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Hunter Boyle leads business development for AWeber, and helps businesses grow with email and social media tools. A seasoned speaker, content marketer, and former editor of Marketing Experiments Journal and Internet Marketing Report, Hunter has been helping organizations optimize their digital initiatives since the dot-com days. Outside the office, he's an avid traveler, photographer, volunteer and craft beer lover. Connect with him on Twitter or LinkedIn.
Thanks for an interesting take on this, Mike.
Like millions of others, I got one, and also enjoyed the ego stroke (although it did make me question the criteria for being in top 1%, since I'm not spending tons of time on LI). I didn't tweet or share it, though. I watched the reactions roll in, mulled over the pros and cons and thought about the same thing -- was it a hit or a flop?
Many have mocked it, while many others considered it and shared their thoughts -- like here -- with what amounts to almost a shrug. I'd say giving the digitally savvy an easy way to humble brag and share the LinkedIn brand, drive some clicks and traffic, and get a lot of social linkbacks is a longer term value than the short term buzz. After how, how often do most of us link back to LinkedIn? And that link value will be there long after the buzz as faded (Monday, if not Friday).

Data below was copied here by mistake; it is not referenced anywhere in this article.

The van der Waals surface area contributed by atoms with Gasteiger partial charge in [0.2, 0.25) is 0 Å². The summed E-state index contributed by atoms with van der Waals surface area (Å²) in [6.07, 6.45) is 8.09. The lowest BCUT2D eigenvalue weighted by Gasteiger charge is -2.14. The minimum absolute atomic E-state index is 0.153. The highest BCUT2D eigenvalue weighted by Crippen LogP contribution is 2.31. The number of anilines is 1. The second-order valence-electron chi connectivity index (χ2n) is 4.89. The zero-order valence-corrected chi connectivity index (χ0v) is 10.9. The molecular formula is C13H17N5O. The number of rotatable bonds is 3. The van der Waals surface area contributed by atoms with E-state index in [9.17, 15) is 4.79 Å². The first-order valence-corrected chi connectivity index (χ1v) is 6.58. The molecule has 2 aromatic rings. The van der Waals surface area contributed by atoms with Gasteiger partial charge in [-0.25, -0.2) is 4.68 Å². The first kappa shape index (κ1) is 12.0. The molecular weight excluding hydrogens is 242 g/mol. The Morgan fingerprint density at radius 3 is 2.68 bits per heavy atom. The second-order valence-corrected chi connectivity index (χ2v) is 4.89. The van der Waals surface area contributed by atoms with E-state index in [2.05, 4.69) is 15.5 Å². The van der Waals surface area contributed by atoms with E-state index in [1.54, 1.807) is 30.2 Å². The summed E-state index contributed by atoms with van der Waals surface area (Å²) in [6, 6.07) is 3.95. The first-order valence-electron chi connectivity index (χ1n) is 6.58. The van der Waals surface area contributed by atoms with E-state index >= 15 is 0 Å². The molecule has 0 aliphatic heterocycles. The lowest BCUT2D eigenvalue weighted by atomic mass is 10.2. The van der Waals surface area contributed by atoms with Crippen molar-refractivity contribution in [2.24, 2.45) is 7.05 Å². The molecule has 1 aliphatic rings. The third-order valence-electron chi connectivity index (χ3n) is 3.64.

For me, if it got a lot of attention, it made people think, however briefly, and it got shared enough to put the brand in front of many plus generated countless links -- and at a minimal cost, since it was email -- it's a content marketing win. Kudos to LinkedIn for getting tons of its customers to spread the word, and to you for a nicely analyzed post.
Cheers -- Hunter